Community Agrees That Gender Recognition Act Needs Overhaul


“I don’t need a piece of paper to say who I am, I know who I am.”

Being trans is a troublesome gig. The daily struggle of recognition and the prospect of being on medication for life, for example. With February being LGBT+ month, StaffsLive decided to reach out into the community. One person who knows these toils very well is, ‘Lily’.

Lilly, 21, who does not wish to be identified, is a trans-female Staffordshire University graduate who is soon to go up against the system to get a GRC.

In the UK, individuals are legally recognised as the gender on their birth certificates. This can be corrected with a Gender Recognition Certificate (GRC), which effectively replaces a birth certificate.

“I do want one yeah, it’ll make my life a lot easier. You’re going to have to supply a birth certificate at some point,” Lily said.

A person’s legal gender affects their pensions, working rights and marriages.

Lily said: “I am not far enough along into the process to get a GRC yet.”

Applicants must meet certain criteria to gain the certificate, such as providing evidence of living as the preferred gender for two years. Then, the application must be approved by the Gender Recognition Panel. Legal and medical professionals sit on the panel.

Lily added: “I understand the need for the process, but it should be a medical system, not legal.

“While a solicitor is needed to ensure that the documentation is correct, the decision should be made by two gender specialist doctors.

“One who oversees the person in question’s progress, and one to ensure that there is no biased opinions. I believe that the panel is unnecessary.”

Local Trans Activist, Fiona Wood, agrees with Lily’s sentiment.

She said: “We do not need officials to decide, as long as the criteria has been met.”

The Gender Recognition Certificate costs £140 and with £100 + costs to change your name on deed poll, on passports and drivers licenses, it can cost a small fortune.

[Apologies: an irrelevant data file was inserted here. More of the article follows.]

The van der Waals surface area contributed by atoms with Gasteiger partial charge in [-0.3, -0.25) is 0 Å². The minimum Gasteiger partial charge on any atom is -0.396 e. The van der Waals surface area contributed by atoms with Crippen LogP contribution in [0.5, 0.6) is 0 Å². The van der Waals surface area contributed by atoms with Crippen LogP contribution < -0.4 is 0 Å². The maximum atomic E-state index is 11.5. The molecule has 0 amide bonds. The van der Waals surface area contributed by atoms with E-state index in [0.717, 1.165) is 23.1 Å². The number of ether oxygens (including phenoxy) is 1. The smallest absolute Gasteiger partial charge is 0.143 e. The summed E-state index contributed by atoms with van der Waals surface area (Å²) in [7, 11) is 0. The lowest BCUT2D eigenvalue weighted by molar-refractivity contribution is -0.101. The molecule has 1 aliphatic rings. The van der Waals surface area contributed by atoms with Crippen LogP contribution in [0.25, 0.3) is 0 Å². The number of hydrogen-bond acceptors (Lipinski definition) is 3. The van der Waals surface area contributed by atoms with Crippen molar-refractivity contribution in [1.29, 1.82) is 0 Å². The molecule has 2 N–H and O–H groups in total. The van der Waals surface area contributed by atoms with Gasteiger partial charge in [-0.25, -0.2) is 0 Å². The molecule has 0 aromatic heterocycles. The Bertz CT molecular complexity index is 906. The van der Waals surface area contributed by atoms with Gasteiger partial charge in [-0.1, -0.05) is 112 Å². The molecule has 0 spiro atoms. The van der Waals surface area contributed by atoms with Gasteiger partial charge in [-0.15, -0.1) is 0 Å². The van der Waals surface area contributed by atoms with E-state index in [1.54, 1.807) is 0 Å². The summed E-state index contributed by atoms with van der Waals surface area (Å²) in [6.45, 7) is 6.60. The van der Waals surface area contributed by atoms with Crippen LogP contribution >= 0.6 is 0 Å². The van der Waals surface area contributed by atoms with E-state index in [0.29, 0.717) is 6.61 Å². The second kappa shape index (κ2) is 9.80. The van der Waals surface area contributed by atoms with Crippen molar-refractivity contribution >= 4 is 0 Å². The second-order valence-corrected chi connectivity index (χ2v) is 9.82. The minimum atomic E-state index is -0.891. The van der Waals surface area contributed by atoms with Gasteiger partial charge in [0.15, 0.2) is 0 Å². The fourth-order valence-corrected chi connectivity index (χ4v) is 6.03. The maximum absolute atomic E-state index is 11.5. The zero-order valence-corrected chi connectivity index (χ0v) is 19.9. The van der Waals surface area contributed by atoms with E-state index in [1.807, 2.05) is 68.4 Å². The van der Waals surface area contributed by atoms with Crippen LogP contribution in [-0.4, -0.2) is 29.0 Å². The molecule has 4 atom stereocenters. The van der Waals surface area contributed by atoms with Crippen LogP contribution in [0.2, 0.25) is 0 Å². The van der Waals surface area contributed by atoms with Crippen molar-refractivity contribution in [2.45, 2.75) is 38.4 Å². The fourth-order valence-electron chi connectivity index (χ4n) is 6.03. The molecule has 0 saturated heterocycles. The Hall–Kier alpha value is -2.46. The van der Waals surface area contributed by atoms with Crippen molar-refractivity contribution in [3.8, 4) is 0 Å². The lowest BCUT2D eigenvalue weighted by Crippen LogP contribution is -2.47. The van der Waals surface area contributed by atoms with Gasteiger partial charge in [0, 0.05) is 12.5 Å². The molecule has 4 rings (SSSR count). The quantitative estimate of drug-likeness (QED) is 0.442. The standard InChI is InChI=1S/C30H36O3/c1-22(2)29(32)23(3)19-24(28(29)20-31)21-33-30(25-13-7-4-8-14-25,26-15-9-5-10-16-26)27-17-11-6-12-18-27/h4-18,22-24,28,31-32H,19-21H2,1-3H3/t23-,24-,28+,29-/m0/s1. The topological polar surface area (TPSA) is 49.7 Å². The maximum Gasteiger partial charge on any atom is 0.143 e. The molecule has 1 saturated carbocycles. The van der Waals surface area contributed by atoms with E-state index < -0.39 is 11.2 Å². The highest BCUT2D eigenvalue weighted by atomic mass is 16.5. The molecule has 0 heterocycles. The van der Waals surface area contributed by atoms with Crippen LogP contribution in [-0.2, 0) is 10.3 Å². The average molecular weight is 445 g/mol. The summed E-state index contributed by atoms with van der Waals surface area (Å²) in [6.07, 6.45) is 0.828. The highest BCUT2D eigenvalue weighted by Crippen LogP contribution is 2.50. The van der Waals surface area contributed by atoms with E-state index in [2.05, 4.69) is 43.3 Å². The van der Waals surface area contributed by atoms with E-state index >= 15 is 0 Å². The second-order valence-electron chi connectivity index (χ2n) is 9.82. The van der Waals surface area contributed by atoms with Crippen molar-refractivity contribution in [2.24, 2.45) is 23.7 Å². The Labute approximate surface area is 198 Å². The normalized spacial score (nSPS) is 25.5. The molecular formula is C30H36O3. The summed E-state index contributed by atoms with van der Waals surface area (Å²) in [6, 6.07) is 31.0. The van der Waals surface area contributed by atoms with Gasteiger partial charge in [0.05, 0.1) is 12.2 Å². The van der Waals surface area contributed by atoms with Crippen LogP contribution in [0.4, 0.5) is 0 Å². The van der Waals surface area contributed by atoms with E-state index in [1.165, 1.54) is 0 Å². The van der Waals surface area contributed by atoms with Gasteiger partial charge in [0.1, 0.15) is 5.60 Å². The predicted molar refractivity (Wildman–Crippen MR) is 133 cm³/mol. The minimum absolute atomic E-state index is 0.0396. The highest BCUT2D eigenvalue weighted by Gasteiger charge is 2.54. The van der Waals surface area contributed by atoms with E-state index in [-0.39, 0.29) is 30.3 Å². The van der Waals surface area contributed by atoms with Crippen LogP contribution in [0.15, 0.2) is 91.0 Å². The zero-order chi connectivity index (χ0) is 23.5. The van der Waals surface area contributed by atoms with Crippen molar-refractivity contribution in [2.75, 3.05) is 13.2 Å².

Lily shared her opinions on the number of issues in the documentation itself. For example, the marital status of the applicant can affect the chances of getting the GRC approved. It is required for the partner to consent to the certificate.

This could be dangerous, for example if a partner is controlling. The applicant can be affected if they are going through marital problems or a divorce.

She said: “It is an unnecessary detail and another hoop to jump through. The system needs an overhaul.”

Clearly, the Gender Recognition Act desperately requires an update to make it far more accessible and fair. Last October, Theresa May talked about reformed at the Pink News Awards, despite there being no mention of this in the Conservative manifesto.

May suggested that self-diagnosis is the way forward. This has caused a lot of controversy, with some praising the idea as many people are turned away by untrained or transphobic doctors. On the flip side, people are concerned over safety, as transitioning involves medication and for some, operations. This is a life and body altering decision.

Lily put forward an interesting idea: “Self-diagnosis will increase the number of referrals putting extra strain on an already clogged and slow system. Medical diagnosis is also simply a lot safer.”

To get more information about a GRC visit Gov.UK or for more information about the LGBT+ community go to Gay Life or Stonewall.


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